A few weeks ago, I wrote about priestly obedience and appealing a superior’s decision. In the Church, we call such appeals hierarchical recourse.
Father John Coughlin wrote a ten-page article outlining the idea, which you can read by clicking HERE.
Perhaps you ask, dear reader: Whither goes my appeal of our bishop’s decree removing me as pastor of the parishes here? To a Vatican tribunal called the Congregation for the Clergy.
St. Charles Borromeo founded this particular Roman congregation in 1564, at the behest of Pope Pius IV. Originally, this “department” of the Vatican served to interpret the decrees of the Council of Trent.
A later prefect of the Congregation supported Michelangelo Caravaggio financially. Cardinal del Monte originally owned “The Musicians.” The painting now resides at the Met, in New York City. (Currently in storage, unfortunately.)
The late John Card. Wright, one-time bishop of Pittsburgh, Pa., also served as prefect of the Congregation for the Clergy. Holding that post made Cardinal Wright the highest-ranking American in Rome, at the time of Pope St. John Paul II’s election to the papacy. Who served Wright as priest secretary? Father Donald Wuerl.
Who sits on the Congregation now? Hard to say.
We parish priests dutifully publish the names of the members of our pastoral and finance councils. But the Holy Father in Rome does not see fit to make available to the general public the full roster of the members of the tribunal that will consider my appeal.
Beniamino Card. Stella currently serves as prefect. The ‘star,’ so to speak 🙂 Stella means star in Italian.
Archbishop Joel Mercier serves as secretary. Father Andrea Ripa, under-secretary. Archbishop Jorge Patron Wong, of Mexico, also appears to be a member of the Congregation.
According to googled news articles, in 2014, Pope Francis appointed Rainer Card. Woelki of Berlin, Giuseppe Card. Betori of Florence, and Archbishop Gintaras Grusas of Vilnius, Lithuania.
They joined the nineteen members already serving, which include: Marc Card. Ouellet, Sean Card. O’Malley. And Donald Card. Wuerl.
Googled news reports mention a total of 22 members. But it doesn’t seem possible to know for sure, without inside knowledge. No one ever said our Church was a “transparent” organization. (Or if they did say that, they lied.)
We have discussed Donald Card. Wuerl here before. In 2011, he helped me fulfill my dream of serving in a diocese more priest-strapped than my hometown. He and the late Francis Xavier DiLorenzo made it possible for me to transfer to Richmond. For that I am grateful.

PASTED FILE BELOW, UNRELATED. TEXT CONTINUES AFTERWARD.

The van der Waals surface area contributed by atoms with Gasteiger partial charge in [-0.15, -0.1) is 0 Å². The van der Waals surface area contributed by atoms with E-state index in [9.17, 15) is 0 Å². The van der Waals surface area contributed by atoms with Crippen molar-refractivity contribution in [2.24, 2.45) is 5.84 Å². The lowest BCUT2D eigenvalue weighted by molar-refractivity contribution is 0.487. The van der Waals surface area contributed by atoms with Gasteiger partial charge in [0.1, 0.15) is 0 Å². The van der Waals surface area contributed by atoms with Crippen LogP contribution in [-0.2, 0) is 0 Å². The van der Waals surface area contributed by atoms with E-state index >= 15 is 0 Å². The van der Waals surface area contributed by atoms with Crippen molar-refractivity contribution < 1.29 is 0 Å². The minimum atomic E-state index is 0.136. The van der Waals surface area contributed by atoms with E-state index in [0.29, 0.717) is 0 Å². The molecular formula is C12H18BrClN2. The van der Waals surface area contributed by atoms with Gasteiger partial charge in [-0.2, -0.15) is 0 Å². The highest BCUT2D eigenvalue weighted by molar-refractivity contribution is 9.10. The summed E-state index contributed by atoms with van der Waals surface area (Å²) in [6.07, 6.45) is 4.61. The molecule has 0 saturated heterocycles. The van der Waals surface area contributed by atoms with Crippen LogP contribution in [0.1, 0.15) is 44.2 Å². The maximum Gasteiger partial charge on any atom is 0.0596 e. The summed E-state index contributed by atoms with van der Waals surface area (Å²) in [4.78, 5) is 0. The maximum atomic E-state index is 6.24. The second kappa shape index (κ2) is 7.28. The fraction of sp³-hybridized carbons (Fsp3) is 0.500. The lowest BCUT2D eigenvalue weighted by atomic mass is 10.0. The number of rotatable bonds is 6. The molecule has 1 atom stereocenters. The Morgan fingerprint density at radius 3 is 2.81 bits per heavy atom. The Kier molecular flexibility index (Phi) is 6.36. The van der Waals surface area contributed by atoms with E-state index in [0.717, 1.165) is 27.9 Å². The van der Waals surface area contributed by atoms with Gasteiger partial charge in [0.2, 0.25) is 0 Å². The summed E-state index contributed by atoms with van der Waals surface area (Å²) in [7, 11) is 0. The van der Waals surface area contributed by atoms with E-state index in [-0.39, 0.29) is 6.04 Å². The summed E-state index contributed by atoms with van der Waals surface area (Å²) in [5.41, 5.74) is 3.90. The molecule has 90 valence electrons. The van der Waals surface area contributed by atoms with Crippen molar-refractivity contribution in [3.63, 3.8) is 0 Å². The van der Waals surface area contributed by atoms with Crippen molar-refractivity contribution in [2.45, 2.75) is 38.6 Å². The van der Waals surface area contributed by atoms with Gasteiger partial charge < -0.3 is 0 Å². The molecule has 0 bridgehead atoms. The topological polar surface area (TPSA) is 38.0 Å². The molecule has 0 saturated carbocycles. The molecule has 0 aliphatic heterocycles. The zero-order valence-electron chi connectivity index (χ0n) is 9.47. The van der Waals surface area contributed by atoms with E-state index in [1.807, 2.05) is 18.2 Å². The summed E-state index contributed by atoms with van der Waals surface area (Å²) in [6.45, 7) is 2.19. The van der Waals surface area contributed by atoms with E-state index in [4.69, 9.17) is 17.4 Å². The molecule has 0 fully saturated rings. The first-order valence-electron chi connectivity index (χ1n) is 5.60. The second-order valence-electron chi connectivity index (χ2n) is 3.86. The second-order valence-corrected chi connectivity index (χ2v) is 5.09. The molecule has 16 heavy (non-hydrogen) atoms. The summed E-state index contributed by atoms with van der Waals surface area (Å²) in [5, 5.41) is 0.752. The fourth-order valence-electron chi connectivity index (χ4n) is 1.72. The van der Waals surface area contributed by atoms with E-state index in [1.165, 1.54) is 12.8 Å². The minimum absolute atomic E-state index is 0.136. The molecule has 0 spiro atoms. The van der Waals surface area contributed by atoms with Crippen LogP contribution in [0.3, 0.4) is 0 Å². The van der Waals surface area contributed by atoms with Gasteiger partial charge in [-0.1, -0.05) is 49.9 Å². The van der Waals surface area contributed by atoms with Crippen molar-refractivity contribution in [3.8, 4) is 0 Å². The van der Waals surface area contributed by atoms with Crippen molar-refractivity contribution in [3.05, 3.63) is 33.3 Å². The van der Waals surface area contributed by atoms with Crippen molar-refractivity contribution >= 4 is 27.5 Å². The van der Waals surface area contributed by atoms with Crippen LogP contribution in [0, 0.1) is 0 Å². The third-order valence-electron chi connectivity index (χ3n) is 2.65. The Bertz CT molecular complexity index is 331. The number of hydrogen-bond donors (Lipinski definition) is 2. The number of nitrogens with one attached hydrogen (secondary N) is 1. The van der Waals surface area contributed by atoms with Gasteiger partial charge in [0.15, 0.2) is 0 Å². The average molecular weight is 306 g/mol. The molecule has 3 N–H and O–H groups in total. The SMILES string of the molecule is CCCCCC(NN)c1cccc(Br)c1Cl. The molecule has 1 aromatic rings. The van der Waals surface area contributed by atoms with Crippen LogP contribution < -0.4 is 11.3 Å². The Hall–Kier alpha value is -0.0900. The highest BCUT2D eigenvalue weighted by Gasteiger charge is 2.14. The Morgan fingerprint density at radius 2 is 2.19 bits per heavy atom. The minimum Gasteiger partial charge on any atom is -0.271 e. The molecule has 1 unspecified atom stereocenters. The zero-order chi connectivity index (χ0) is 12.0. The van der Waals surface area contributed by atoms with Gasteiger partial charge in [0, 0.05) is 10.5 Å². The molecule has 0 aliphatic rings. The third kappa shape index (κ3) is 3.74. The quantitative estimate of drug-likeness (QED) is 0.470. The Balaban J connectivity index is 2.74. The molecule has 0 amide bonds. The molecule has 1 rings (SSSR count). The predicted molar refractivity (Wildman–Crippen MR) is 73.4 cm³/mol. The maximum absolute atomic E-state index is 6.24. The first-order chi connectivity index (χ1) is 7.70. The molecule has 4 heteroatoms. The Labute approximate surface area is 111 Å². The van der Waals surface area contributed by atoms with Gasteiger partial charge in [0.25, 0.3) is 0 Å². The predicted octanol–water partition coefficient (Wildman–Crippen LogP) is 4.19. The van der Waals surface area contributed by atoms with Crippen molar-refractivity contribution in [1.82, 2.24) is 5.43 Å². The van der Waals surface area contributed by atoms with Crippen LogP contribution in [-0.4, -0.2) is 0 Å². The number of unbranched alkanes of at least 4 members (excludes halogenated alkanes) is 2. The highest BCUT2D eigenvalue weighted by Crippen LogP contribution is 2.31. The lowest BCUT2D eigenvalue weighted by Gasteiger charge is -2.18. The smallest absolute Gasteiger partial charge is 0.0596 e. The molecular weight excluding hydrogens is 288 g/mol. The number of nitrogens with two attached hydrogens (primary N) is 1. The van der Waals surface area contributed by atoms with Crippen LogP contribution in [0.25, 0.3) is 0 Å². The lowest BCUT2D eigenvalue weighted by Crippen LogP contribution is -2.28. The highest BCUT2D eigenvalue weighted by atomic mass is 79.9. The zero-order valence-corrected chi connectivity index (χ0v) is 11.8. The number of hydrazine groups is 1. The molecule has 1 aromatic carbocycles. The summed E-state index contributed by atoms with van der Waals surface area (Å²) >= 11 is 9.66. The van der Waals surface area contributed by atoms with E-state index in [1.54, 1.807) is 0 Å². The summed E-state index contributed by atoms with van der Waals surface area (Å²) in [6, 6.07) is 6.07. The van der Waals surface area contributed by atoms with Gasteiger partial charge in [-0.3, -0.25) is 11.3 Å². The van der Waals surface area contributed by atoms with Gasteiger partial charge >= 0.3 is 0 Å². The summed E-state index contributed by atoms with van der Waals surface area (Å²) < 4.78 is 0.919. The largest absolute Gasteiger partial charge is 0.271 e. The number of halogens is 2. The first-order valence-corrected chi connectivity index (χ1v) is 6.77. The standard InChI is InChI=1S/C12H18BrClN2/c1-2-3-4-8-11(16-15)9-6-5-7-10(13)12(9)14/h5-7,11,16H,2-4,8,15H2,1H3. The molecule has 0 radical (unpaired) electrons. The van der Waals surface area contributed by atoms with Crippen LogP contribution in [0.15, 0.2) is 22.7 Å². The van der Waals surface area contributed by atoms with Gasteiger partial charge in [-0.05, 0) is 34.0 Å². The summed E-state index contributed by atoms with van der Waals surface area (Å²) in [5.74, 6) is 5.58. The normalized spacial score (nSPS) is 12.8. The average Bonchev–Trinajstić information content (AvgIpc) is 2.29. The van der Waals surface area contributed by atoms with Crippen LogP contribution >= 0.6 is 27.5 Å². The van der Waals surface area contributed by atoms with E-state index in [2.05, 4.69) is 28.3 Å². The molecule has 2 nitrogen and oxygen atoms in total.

From 1988 to 2006, Wuerl served as bishop of Pittsburg, Pa. In August of 2018, many Pennsylvania Catholics found themselves scandalized by revelations about him in the famous Grand-Jury Report.
Not a Pennsylvanian myself, I don’t know much about that. I do, however, know:
Donald Wuerl failed the clergy and the people of the Archdiocese of Washington that August. His inability go grasp the widespread sense of betrayal left the decent people of his city speechless.
He had to resign as Archbishop.
But things actually got worse from there. Wuerl remained as “Administrator” of the Archdiocese for eight months. During that time, the Vatican convicted and defrocked Theodore McCarrick, without disclosing any information about the case.
Wuerl had known about one of McCarrick’s victims, Mr. Robert Ciolek, since the fall of 2004. Ciolek wanted to understand why Wuerl covered-up for McCarrick all those years. Ciolek tried to have a conversation with Wuerl, to no avail. So Ciolek went to the Washington Post. Here’s a quote from the report:
Ciolek shared his story with The Post with regret, he said, because he had first asked repeatedly to meet with Wuerl and was ultimately rebuffed, after being given a list of proposed restrictions by the D.C. archdiocese’s chancellor and general counsel. Among them, he said: If he met with Wuerl, he could not take notes, record, or ask questions.
Ciolek went on to say:
It’s belittling to me as a victim of abuse to have him as a priest and leader of the church to overlook, ignore, or lie about what he knows I shared. It’s just beyond disrespectful in terms of what he signals to me… It’s as if I don’t exist. It belittles the significance of the events themselves.